• When you like how you look, you feel better! Remember to let the patient do as much as possible by himself or herself, providing instructions when needed or showing them how to do something.
    • It is important to have good mouth help so encourage the patient to brush their teeth or clean their dentures.
    • If a patient wants to wear makeup, help them put on powder and lipstick; avoid eye makeup.
    • Encourage the patient to shave, helping as needed; use an electric razor for safety.
    • Keep the patient’s nails clean and trimmed.

Safety:

A patient with cognitive impairment and confusion may need some changes throughout the home to help keep them safe.

  • Hide a spare house key outside in case the patient locks you out of the house.
  • Telephones ringers should be set to low and the least number of rings possible. An answering machine should also be used. The ringing can cause agitation or the patient could become the victim of telephone scam.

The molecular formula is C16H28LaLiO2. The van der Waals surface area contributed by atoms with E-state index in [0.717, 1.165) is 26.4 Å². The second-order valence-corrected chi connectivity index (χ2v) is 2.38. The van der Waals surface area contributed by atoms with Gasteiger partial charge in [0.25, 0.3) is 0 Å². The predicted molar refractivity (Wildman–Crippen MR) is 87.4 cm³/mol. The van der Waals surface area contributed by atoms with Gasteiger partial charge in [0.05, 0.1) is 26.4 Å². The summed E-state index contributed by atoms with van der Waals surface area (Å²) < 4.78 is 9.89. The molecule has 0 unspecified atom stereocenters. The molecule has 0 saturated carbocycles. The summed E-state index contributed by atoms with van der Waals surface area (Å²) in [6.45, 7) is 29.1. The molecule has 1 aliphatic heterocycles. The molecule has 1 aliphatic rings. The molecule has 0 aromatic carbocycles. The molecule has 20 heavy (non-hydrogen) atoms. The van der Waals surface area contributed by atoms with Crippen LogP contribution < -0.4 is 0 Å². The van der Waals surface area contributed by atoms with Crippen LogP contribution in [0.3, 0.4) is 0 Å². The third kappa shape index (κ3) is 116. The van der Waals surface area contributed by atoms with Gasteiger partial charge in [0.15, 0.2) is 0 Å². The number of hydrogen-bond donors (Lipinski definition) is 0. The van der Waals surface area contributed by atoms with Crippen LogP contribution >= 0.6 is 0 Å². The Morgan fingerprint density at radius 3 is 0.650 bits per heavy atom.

• Each room should have adequate lighting. Use nightlights, especially in bathrooms and bedrooms.
  • Cover or mark dangerous things such as unused electrical outlets and hot surfaces like radiators.
  • All general safety steps should be in place, such as working smoke and carbon monoxide detectors, keeping flammable materials away from sources of heat.
  • Use mobility and medical aides when needed. Hand rails, safety bars and grip strips should be used where needed. Outside, mark uneven surfaces or steps with reflective or colored tape. Lock doors or cabinets in the kitchen if the patient has a tendency to “play” with things that are considered unsafe for them.
  • Keep all areas where people walk free of furniture. Tack cords along the walls to prevent tripping. Remove rugs that could cause a tripping hazard.
  • Medications, including over-the-counter should be kept locked up to prevent the patient from accidently overmedicating or overdosing.